Touching down at Heathrow was an instant change in atmosphere; whether it was just a perception change on MY part or an actual difference is unknown. It was refreshing to understand all of the aircraft announcements and read all the signs as we entered the airport. Once our bags were collected, we met up with Matthew (an old friend of Indi’s from her Kansai Gaidai days) and took the bus into Uxbridge, where his flat is located on the edge of London.
Uxbridge is a quaint little suburb that is still on the edge of the tube (subway) line and has railway access to anywhere we want to go. We took advantage of that fact on Sunday by taking the train to the city proper and checking out some of the major tourist areas first. Our first stop was an unexpected surprise; Paddington Station. “What’s so special about a train station?” you may ask. Well, normally, not much…but this is Paddington. You know, where Paddington BEAR arrived from Darkest Peru with a note asking, ‘Please look after this bear. Thank you.’ with a keen love of marmalade sandwiches and cocoa. And, yes, there is a statue in the station of him. I had my picture taken with him and was gleeful.
Exiting Paddington was like walking into an English stereotype. I was immediately greeted with a grey sky and a chill breeze. Red double-decker buses and black London taxis sped by on the street. The pavement was packed with people. During our walk from Paddington to Piccadilly Circus I had to fight my internal alarms that were screaming of discomfort and demanding seclusion from the throngs of humanity. Instead of having an anxiety attack, I decided to focus on my camera and make sure I didn’t lose Indi and Matt in the crowd. We took a break at Piccadilly Circus and admired the miniature Times Square-ness of the area.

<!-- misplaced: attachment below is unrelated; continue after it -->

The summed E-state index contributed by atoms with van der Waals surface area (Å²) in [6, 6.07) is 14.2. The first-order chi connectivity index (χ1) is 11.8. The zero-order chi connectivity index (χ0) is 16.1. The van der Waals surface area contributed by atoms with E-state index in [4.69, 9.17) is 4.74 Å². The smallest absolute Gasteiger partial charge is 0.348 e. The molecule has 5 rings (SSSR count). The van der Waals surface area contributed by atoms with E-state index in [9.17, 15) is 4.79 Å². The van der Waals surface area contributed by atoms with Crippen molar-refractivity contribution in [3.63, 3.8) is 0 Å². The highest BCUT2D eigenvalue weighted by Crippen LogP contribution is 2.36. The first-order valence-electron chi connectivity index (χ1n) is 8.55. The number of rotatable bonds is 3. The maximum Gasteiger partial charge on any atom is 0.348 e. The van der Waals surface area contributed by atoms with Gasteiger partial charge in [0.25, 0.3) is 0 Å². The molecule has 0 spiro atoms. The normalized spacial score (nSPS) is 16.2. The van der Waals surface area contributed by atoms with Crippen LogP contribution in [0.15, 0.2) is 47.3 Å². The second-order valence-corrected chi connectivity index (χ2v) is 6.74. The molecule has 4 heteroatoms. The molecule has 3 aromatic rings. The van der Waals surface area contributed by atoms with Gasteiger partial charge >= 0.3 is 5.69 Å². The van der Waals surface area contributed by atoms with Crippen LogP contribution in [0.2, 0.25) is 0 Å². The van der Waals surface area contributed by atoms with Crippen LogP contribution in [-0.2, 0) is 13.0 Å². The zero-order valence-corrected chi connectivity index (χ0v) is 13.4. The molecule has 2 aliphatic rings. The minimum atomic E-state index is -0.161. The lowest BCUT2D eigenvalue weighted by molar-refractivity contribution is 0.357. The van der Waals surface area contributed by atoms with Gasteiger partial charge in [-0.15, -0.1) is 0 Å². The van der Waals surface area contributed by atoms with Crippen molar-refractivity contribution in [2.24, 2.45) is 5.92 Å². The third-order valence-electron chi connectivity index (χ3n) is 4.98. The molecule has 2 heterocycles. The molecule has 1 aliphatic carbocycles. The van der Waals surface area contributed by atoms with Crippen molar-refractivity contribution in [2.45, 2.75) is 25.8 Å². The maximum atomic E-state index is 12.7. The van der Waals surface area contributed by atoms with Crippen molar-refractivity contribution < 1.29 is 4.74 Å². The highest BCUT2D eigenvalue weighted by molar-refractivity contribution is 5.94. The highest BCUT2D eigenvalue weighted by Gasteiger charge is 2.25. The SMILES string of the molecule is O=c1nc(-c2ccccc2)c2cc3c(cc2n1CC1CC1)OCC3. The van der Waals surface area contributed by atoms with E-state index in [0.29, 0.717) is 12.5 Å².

After another bit of a walk we found ourselves in Chinatown, where I immediately set out to find Lee Ho Fook’s, the restaurant featured in Warren Zevon’s 1978 song ‘Werewolves of London’. Much to my dismay, it appears to have shut down last year. I had a sad face. I perked up quickly, though, as we arrived at the National Gallery and the sun broke through the clouds. Trafalgar Square was quite beautiful, with a great fountain and Nelson’s Column. Though we were getting tired and worn from the walk, our next destination energized me tremendously.
The most famous clock in the world. I’ve been looking forward to Big Ben for some time, and when I rounded the corner and saw its full glory I was not disappointed. The giant timepiece was surrounded by the surprisingly Gothic-looking Houses of Parliament and right on the Thames River. The sunset was gorgeous thanks to the partially broken clouds; I couldn’t have asked for a better situation. Once Matt and Indi tore me away from my camera we walked down the Thames, under the London Eye Ferris Wheel, and then took the underground back home.
It was a fantastic day and a great introduction to England. Tomorrow we get to see Carol and John, old family friends from ‘round Camden and just happen to be visiting. Sweet as!